For the last couple years, Julie has been exploring the seemingly oppositional. Most recently, through her own disparate experiences growing up in rural Floyd County, Virginia yet living out adulthood in the urban metropolis of Manhattan. Her personal history has been recontextualized in the third-culture emerging between her Manhattan daughters and rugged, Blue Ridge nephews as well as the liminal space these children occupy between childhood and adolescence.
Sometimes I can hardly believe that I live here and am raising my family in New York City. The contrast is somewhat indescribable. I have to remind myself that my children won’t be milking cows or gathering eggs like I did. It sort of breaks my heart, but at the same time I love the fact that their life is completely different from my own upbringing. My children are street smart and independent. They are New Yorkers!
As Julie meticulously staples together the canvas with the wooden frame, there’s an assurance and comfort in her body language. It’s a small detail alluding to her life before Manhattan. Growing up in 1970’s Appalachia, Julie experienced what she calls a continual, rural recession. Some mornings without running water, lambs and calves warming themselves by the fire, she was well acquainted with the struggles of rural America. But those harsh conditions had their own benefits as they gave way to a wild, Eden-like childhood. Days were spent horseback riding across the vast, rolling hills of Floyd County and picking blackberries by the bucketful on long and lazy summer days. That kind of physical exertion can’t just be erased; it gets ingrained in the body. Physically building her canvases, stretching her arms across big surfaces to paint, these are all things that are intrinsic to Julie’s work. But Julie also works small on occasion. Sometimes she paints little vignettes or parts of faces, alluding to the more cramped, moment-by-moment experience of living in New York City.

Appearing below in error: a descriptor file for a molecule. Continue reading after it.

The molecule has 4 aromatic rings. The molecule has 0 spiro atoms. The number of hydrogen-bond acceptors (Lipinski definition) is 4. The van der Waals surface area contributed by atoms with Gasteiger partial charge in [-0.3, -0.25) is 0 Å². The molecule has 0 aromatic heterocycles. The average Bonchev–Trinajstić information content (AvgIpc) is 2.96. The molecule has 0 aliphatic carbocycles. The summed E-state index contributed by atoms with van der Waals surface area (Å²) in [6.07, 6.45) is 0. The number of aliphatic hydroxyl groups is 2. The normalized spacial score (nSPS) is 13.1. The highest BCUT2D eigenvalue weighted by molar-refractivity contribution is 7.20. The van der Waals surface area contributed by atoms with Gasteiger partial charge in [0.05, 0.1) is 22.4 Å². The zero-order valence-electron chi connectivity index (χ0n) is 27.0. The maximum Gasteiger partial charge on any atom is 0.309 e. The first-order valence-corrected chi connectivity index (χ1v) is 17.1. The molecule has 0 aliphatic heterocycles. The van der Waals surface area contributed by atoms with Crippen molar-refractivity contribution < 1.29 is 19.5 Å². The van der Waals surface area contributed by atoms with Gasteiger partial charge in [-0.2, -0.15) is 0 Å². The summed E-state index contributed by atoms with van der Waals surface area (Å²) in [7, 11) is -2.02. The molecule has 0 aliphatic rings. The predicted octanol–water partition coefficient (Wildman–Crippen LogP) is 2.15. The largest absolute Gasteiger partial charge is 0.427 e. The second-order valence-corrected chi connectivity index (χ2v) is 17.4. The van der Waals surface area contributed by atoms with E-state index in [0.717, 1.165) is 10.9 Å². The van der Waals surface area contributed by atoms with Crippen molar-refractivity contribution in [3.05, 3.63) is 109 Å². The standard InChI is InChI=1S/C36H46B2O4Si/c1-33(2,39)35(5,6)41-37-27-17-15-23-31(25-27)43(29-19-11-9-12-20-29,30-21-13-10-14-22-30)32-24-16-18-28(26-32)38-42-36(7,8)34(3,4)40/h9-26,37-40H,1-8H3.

The country certainly calls to me! In my work and even in my surroundings, I try so hard to hold on to all of it. Sometimes I am moved to tears. It’s all very emotional. I always try to bring it all back - the antler sheds, the bee’s nests and the skin of a fawn - to where I am living my life at the moment.
Her loose but accurate style lives somewhere between Impressionism and the American Renaissance, a fitting mixture having an unlikely but enchanting crossover. While visiting her studio, she was beginning a new work. Sketching in their figures, a young boy stands in the center holding a recently shot rabbit, a rifle over his shoulder. The girls, framing the boy, posing in a type of pin-up style. The children are beaming, proud of the catch, and none of them are aware of the massive culture clash occurring between them. The wild innocence of the whole scene is striking. But Julie’s approach is radical and thought-provoking. Where one might be uncomfortable with the tension in this image, Julie leans in to protect the innocence of the young people, preserving the moment where they are on the cusp of cultural responsibility yet still permitted to be who they are in their natural state.
The scene for this painting evolved so quickly! It was an instant reminder of the oppositional way that I am bringing up my daughters. Painting this image was a way to convey the idea but also to hold onto the moment. To hold onto the innocence and the naturalness of the life in the country.